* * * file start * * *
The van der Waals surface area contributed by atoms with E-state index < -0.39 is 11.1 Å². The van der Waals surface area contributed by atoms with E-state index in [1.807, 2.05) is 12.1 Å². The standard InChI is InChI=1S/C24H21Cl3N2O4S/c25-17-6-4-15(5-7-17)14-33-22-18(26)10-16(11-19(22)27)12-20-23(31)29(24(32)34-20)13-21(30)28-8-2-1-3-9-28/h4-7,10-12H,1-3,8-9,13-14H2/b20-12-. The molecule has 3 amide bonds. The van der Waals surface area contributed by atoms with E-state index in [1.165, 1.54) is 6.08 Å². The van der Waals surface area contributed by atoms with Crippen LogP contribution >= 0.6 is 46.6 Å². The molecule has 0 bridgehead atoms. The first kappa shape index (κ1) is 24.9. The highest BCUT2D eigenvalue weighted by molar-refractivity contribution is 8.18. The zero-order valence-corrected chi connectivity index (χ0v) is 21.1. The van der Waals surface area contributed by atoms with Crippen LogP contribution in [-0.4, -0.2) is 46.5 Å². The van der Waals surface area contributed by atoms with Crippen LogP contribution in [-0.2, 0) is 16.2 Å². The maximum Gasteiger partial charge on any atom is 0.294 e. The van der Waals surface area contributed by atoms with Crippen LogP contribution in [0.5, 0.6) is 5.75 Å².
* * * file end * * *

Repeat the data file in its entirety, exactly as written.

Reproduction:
The van der Waals surface area contributed by atoms with E-state index < -0.39 is 11.1 Å². The van der Waals surface area contributed by atoms with E-state index in [1.807, 2.05) is 12.1 Å². The standard InChI is InChI=1S/C24H21Cl3N2O4S/c25-17-6-4-15(5-7-17)14-33-22-18(26)10-16(11-19(22)27)12-20-23(31)29(24(32)34-20)13-21(30)28-8-2-1-3-9-28/h4-7,10-12H,1-3,8-9,13-14H2/b20-12-. The molecule has 3 amide bonds. The van der Waals surface area contributed by atoms with E-state index in [1.165, 1.54) is 6.08 Å². The van der Waals surface area contributed by atoms with Crippen LogP contribution >= 0.6 is 46.6 Å². The molecule has 0 bridgehead atoms. The first kappa shape index (κ1) is 24.9. The highest BCUT2D eigenvalue weighted by molar-refractivity contribution is 8.18. The zero-order valence-corrected chi connectivity index (χ0v) is 21.1. The van der Waals surface area contributed by atoms with Crippen LogP contribution in [-0.4, -0.2) is 46.5 Å². The van der Waals surface area contributed by atoms with Crippen LogP contribution in [-0.2, 0) is 16.2 Å². The maximum Gasteiger partial charge on any atom is 0.294 e. The van der Waals surface area contributed by atoms with Crippen LogP contribution in [0.5, 0.6) is 5.75 Å².